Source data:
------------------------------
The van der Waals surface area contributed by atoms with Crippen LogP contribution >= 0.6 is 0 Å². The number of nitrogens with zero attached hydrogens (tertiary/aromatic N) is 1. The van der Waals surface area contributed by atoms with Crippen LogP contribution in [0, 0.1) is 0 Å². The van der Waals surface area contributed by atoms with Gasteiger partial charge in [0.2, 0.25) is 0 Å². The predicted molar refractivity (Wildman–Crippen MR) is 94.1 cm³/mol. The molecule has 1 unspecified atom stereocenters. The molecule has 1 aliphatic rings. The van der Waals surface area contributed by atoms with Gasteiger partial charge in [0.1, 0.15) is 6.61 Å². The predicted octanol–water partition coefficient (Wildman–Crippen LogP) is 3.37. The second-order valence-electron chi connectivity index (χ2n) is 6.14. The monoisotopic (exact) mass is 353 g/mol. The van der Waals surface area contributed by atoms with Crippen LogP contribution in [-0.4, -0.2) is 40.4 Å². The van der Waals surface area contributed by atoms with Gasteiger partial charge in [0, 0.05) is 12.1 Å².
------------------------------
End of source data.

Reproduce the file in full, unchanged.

The van der Waals surface area contributed by atoms with Crippen LogP contribution >= 0.6 is 0 Å². The number of nitrogens with zero attached hydrogens (tertiary/aromatic N) is 1. The van der Waals surface area contributed by atoms with Crippen LogP contribution in [0, 0.1) is 0 Å². The van der Waals surface area contributed by atoms with Gasteiger partial charge in [0.2, 0.25) is 0 Å². The predicted molar refractivity (Wildman–Crippen MR) is 94.1 cm³/mol. The molecule has 1 unspecified atom stereocenters. The molecule has 1 aliphatic rings. The van der Waals surface area contributed by atoms with Gasteiger partial charge in [0.1, 0.15) is 6.61 Å². The predicted octanol–water partition coefficient (Wildman–Crippen LogP) is 3.37. The second-order valence-electron chi connectivity index (χ2n) is 6.14. The monoisotopic (exact) mass is 353 g/mol. The van der Waals surface area contributed by atoms with Crippen LogP contribution in [-0.4, -0.2) is 40.4 Å². The van der Waals surface area contributed by atoms with Gasteiger partial charge in [0, 0.05) is 12.1 Å².